The problem with searching for something that may not even exist is that when you keep not finding it the pressure increases. In the first few episodes of MH the show could get by on a bump, literally a bump. Everyone would freak out, brilliant. By the end of series one, though bumps were getting a bit old. I won't labour the point, but suffice to say by the time MH eventually reached its final series tables would rattle and the crew would get goosed, brushed, and even scratched by unseen entities on a pretty regular basis. I'm making no judgements here, like I said, the show was great, but - well y'know.
The idea of writing a story following a show like that, having the crew go through that progression intreauged me. Maybe seeing them get jaded by the experience, especially if they then actually had something definitively paranormal happen to them. Maybe contact with a spirit, that wanted something?
What though? What exactly would a spirit want?
Maybe pick the book up and find out...

4) What is the scariest thing you have ever read/written?

Two words. A forename and a surname.
Patrick. Hocksetter.
Surely the most chilling character ever to grace the pages of a book. Forget Hannibal Lector, what Little Patrick does in Stephen King's it makes chomping down fava beans with a fine chianti look like an episode of 'Junior Master Chef'.

5) What is your all-time favorite book?

That's a tough question, there's a bunch of Stephen King jostling for position, but in the end the 300lb gorilla? the big kahunas? My favourite book ever?
No spooks, no monsters, no gunfights or ticking clocks, it has to be John Irving's 'The World According to Garp'.
Not just the story of a writer's entire life (just!) but his conception and personal legacies too. If that sounds heavy it's really not. It's touching, insightful, and frequently laugh out loud funny... it's a bloody masterpiece.
I read it around every five or six years or so, and every time I get something different from it. The older me increasingly sympathizes with the aging Garp in way I couldn't have imagined when I first read the book.

6) Have you had any encounter with ghost or spirits?

No, but I do live in hope. I hear people recount personal experiences like that and I'm always jealous. I want the world to be full of mystery, for there to be something more, but I'm a seeing is believing type of guy, so I guess I'll have to wait.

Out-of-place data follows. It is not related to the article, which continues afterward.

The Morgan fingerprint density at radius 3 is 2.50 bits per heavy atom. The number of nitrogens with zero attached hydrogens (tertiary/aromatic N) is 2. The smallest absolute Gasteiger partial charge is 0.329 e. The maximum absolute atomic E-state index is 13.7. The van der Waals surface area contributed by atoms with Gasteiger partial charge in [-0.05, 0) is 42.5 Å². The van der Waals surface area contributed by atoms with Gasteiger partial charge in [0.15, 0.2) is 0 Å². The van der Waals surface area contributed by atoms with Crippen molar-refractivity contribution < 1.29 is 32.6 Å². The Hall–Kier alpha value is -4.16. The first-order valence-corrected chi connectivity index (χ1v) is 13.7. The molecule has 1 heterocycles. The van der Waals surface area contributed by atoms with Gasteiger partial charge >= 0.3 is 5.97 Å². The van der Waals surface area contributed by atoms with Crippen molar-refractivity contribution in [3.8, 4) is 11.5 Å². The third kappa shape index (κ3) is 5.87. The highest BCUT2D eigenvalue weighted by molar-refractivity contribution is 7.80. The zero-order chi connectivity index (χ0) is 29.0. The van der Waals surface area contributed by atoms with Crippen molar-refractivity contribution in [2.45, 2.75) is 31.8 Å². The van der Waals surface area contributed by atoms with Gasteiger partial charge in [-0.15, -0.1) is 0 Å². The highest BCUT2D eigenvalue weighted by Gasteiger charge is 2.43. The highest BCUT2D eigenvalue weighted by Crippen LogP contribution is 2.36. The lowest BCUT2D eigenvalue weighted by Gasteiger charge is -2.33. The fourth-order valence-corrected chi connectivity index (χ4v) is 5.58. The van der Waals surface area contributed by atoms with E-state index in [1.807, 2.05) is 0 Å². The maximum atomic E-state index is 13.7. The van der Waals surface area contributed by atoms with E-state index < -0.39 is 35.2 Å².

7) What's one random fact about yourself that you can share?

For some reason I like to eat pizza with a knife and fork, which my wife seems to think qualifies me for a place in a travelling freak show. Lol.

8) What’s your favorite summertime activity?

Going to the gym. I love working out. In the UK everywhere is empty when the sun comes out. So the gym is near deserted. Bliss.

9) Is there any particular author or book that influenced you in any way either growing up or as an adult?

I came to novel reading quite late in life, around 19?
I'd only read comics as a kid (all these Marvel movies are like the dreams of my early teens) then when I was around 19 one of my big sister's boyfriends dropped a big shopping back full of paperbacks in my room - said he thought I might like 'em.
After a week or two I casually cracked one open, Stephen King's 'Fire Starter'. It blew my mind. I almost felt betrayed. Why had they made me read all those dull books at school when stuff like this existed?
Over the next few months I chewed through the contents of the shopping bag: Dean Koontz. F Paul Wilson. Brian Lumley. More Stephen King, oh man, Stephen King...
I think what 'The Shopping Bag Experience' taught me was to be extremely open minded. Over the next few years I tried all sorts of stuff, fell in love with Tom Sharpe, which somehow prompted my step dad buy me 'Stars and Bars' by William Boyd, which in turn got me into his stuff, and onto other literary fiction...
It would be hard to pick one book as a major influence, but 'Fire Starter' was what made me realize how amazing books could be. I guess it was my first love, and you never really forget those do you?

10) What are you working on next?

It's called 'Vessel' and it's looking good for a 2014 release.
Expect something a little different to 'Where the Dead Walk', more thriller territory, faster, noisier, more supernatural than paranormal, oh, and around a millennium's worth of mythology.
I'll be posting blurb and hopefully cover art on my FB authors page in the coming weeks.